We have observed similar instances of insertions and deletions into the coding regions of apparently functional immunoglobulin V genes, including: (a) a VH6 IgM isolate containing a triplet duplication/insertion into the CDR1 in addition to several bp substitutions (Figs. 1,C and 4,A), which was derived from a human hybridoma secreting high affinity mAb against Bordetella pertussis (21, 22); (b) a 6-nucleotide insertion into the FW3 region of a mutated IgM VH6 gene, representing the only insertion or deletion observed outside of the CDRs (Figs. 1,C and 4,A, clone tm121); and (c) an 18-nucleotide duplication/insertion into a human plasma cell cDNA transcript at the boundary between the FW1 and CDR1 (Figs. 1,C and 4,C), doubling the length of this hypervariable loop. The viability of clone pg86 was tested by expressing it in the baculovirus system in association with a κ light chain encoding construct (FS-6κ; Fig. 5). The efficient expression, secretion, and pairing with light chain in the baculovirus system suggest that the product of clone pg86 is a functional heavy chain despite the large duplication/insertion.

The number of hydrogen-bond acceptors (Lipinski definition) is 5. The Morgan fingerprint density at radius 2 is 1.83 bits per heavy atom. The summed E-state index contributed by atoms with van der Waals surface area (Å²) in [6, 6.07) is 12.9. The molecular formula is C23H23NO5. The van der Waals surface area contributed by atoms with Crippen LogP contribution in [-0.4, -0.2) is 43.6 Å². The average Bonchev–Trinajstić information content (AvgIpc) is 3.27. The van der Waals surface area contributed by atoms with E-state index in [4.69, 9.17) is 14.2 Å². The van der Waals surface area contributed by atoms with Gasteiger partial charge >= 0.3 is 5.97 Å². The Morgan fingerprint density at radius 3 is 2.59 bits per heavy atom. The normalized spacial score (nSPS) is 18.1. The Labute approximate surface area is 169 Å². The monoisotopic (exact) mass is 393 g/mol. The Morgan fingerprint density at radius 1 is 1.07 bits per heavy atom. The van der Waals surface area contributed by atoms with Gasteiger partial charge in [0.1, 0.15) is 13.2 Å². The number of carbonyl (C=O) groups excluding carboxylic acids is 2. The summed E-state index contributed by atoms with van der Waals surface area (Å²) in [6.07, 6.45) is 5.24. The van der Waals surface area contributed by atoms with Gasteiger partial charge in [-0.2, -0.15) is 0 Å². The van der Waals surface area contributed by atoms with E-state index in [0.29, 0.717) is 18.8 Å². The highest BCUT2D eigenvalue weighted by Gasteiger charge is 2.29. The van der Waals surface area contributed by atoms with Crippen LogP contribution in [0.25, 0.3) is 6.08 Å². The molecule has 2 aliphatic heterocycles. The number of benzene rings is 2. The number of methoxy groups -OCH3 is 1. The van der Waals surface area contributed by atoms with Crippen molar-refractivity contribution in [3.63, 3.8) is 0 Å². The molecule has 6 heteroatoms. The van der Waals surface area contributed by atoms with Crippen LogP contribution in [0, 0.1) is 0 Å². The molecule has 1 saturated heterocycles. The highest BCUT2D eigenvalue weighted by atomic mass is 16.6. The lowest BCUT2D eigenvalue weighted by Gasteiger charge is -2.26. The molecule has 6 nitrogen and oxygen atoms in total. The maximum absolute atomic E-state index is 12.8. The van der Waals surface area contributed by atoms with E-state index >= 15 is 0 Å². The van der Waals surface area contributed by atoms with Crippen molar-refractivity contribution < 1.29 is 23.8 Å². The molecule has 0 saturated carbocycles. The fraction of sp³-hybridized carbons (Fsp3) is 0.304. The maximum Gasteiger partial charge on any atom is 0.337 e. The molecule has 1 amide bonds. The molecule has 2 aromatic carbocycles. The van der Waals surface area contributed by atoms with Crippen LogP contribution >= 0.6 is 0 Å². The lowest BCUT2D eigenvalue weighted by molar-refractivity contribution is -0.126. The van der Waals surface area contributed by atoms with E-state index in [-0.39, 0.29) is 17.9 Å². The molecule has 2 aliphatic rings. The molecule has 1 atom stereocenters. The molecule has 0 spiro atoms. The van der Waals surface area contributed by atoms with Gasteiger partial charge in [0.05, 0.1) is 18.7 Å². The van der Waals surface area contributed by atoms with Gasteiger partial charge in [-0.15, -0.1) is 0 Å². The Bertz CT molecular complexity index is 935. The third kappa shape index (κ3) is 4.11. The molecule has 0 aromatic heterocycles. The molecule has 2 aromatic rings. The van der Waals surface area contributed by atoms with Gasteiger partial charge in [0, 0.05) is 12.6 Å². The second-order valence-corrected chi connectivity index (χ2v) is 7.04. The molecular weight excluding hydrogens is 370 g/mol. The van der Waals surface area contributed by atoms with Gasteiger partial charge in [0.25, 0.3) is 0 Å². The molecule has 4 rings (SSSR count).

The Insertions and Deletions Are Related to the Surrounding Sequence.
As shown in Fig. 4, the insertions reported are duplications of the immediately adjacent sequence, and the deletions involve elements of repetitive tracts. In addition, a higher incidence of these events involve sequence motifs that resemble intrinsic hotspots of somatic hypermutation (12, 23–27): (a) four of eight events involved the serine codon AGC that has been reported as the “hottest” of hotspots (24–27) (Fig. 4, sequences HBp2, g187, g188, and g86); (b) two events involved TAC motifs (Fig. 4, g192 and g64); and (c) two events involved the motif AAC (Fig. 1, g144, and tm121). In general all of the clones found to contain insertions and deletions were highly mutated (Fig. 1). Several of these clones had bp substitutions clustered with the insertions or deletions (Figs. 1 and 4). The plasma cell transcript depicted in Fig. 4 C contained an 18-nucleotide insertion that duplicated the 5′ adjacent sequence. The central nine nucleotides of the duplicated sequence form a partial palindrome (..GGtGaCtCC..). This clone was mutated (G to A at position 80 and an A to T at position 85) before the duplication/insertion event, as these mutations were perpetuated in the inserted sequence.